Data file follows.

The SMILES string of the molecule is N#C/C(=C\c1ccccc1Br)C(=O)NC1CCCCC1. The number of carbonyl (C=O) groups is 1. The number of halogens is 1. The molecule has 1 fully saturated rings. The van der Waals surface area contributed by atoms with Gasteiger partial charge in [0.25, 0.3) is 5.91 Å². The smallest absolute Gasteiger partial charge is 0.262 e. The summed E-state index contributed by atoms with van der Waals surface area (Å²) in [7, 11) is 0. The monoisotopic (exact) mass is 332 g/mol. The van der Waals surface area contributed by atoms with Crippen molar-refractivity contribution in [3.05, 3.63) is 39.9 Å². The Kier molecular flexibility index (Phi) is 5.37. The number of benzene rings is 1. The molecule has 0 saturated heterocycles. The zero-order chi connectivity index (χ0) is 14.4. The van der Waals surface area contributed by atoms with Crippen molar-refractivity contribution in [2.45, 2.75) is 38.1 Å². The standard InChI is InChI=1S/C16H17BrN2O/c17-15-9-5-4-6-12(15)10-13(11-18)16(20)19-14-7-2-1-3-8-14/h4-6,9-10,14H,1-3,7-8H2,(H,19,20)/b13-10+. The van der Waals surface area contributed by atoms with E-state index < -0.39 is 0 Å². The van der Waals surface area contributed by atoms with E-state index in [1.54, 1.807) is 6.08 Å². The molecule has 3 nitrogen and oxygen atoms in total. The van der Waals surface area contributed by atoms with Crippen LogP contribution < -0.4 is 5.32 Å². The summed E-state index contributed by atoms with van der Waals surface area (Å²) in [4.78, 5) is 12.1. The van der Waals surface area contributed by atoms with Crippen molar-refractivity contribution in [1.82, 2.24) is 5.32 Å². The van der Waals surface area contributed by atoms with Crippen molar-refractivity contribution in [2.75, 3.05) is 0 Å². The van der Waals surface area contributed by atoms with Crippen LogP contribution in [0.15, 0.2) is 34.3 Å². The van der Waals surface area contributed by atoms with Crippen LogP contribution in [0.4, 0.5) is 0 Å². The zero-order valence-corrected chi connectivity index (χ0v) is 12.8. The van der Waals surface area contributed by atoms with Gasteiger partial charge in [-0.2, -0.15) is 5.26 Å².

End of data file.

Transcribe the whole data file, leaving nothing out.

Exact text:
The SMILES string of the molecule is N#C/C(=C\c1ccccc1Br)C(=O)NC1CCCCC1. The number of carbonyl (C=O) groups is 1. The number of halogens is 1. The molecule has 1 fully saturated rings. The van der Waals surface area contributed by atoms with Gasteiger partial charge in [0.25, 0.3) is 5.91 Å². The smallest absolute Gasteiger partial charge is 0.262 e. The summed E-state index contributed by atoms with van der Waals surface area (Å²) in [7, 11) is 0. The monoisotopic (exact) mass is 332 g/mol. The van der Waals surface area contributed by atoms with Crippen molar-refractivity contribution in [3.05, 3.63) is 39.9 Å². The Kier molecular flexibility index (Phi) is 5.37. The number of benzene rings is 1. The molecule has 0 saturated heterocycles. The zero-order chi connectivity index (χ0) is 14.4. The van der Waals surface area contributed by atoms with Crippen molar-refractivity contribution in [2.45, 2.75) is 38.1 Å². The standard InChI is InChI=1S/C16H17BrN2O/c17-15-9-5-4-6-12(15)10-13(11-18)16(20)19-14-7-2-1-3-8-14/h4-6,9-10,14H,1-3,7-8H2,(H,19,20)/b13-10+. The van der Waals surface area contributed by atoms with E-state index < -0.39 is 0 Å². The van der Waals surface area contributed by atoms with E-state index in [1.54, 1.807) is 6.08 Å². The molecule has 3 nitrogen and oxygen atoms in total. The van der Waals surface area contributed by atoms with Crippen LogP contribution < -0.4 is 5.32 Å². The summed E-state index contributed by atoms with van der Waals surface area (Å²) in [4.78, 5) is 12.1. The van der Waals surface area contributed by atoms with Crippen molar-refractivity contribution in [1.82, 2.24) is 5.32 Å². The van der Waals surface area contributed by atoms with Crippen molar-refractivity contribution in [2.75, 3.05) is 0 Å². The van der Waals surface area contributed by atoms with Crippen LogP contribution in [0.15, 0.2) is 34.3 Å². The van der Waals surface area contributed by atoms with Crippen LogP contribution in [0.4, 0.5) is 0 Å². The zero-order valence-corrected chi connectivity index (χ0v) is 12.8. The van der Waals surface area contributed by atoms with Gasteiger partial charge in [-0.2, -0.15) is 5.26 Å².